The drop in prices on Thursday came despite more evidence that the recovery in U.S. oil consumption is gathering pace as the pandemic fades. American drivers continue to travel almost as many miles on interstates as they did in 2019, while stockpiles of crude and gasoline fell last week. JPMorgan Chase & Co. expects prices to hit $80 by the end of the year, analysts including Natasha Kaneva wrote in a note.
Oil has largely traded in a tight range since March after an early-year surge, with investors weighing rising demand in the U.S., Europe and China against weaker consumption in parts of Asia where the coronavirus remains potent. At the same time, the OPEC+ alliance is now easing output curbs, and the Iranian talks may usher in a return of more supply if the nuclear deal is revived.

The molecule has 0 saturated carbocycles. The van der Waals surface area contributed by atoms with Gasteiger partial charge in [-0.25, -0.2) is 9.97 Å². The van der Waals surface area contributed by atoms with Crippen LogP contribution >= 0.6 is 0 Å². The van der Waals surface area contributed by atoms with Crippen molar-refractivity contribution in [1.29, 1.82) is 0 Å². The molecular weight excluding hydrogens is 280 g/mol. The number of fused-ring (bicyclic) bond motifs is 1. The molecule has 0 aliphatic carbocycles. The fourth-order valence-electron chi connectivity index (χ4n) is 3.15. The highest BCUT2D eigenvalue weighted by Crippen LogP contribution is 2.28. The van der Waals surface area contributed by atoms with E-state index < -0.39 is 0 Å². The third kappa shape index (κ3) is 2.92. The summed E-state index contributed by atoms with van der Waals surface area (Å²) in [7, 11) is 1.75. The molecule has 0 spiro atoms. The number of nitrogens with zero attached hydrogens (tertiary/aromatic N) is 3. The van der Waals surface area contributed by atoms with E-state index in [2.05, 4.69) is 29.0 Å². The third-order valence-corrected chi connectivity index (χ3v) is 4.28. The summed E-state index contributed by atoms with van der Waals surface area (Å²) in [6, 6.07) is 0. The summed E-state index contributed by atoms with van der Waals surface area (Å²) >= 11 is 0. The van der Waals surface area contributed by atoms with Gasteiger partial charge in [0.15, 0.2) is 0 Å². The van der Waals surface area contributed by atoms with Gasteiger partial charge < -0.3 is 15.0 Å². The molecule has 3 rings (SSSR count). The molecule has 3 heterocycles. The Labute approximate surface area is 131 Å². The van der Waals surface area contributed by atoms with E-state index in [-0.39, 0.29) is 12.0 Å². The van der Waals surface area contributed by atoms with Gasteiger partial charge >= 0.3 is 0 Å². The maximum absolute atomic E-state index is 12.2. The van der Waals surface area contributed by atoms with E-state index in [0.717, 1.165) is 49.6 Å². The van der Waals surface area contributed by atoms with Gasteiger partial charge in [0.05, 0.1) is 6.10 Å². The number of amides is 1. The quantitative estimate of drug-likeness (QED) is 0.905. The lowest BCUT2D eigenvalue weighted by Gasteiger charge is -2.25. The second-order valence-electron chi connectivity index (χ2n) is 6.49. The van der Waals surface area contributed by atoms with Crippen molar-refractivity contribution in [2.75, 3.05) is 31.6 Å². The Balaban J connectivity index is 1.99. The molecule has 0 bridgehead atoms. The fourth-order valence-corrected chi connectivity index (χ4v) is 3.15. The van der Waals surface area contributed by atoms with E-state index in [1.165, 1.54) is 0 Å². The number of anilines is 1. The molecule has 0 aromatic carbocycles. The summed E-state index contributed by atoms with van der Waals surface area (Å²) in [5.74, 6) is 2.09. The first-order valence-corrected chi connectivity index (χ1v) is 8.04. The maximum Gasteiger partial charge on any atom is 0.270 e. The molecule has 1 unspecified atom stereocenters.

“The data has been supportive but there is currently no trend,” said Giovanni Staunovo, a commodity analyst at UBS Group AG. “That seems to keep some sorts of investors away from the market.”
Ministers from the Organization of Petroleum Exporting Countries and its allies are due to meet June 1 to assess the state of the market and their production policy. Citigroup Inc. said, given the Iranian talks, the group may stick with plans to raise output again next month, but rethink the increase set for July.
The Memorial Day weekend at the end of May usually heralds the start of the summer driving season. However, gasoline stockpiles are low and are setting the stage for a supply squeeze typically only seen when a hurricane knocks out refineries, according to one fuel distributor.
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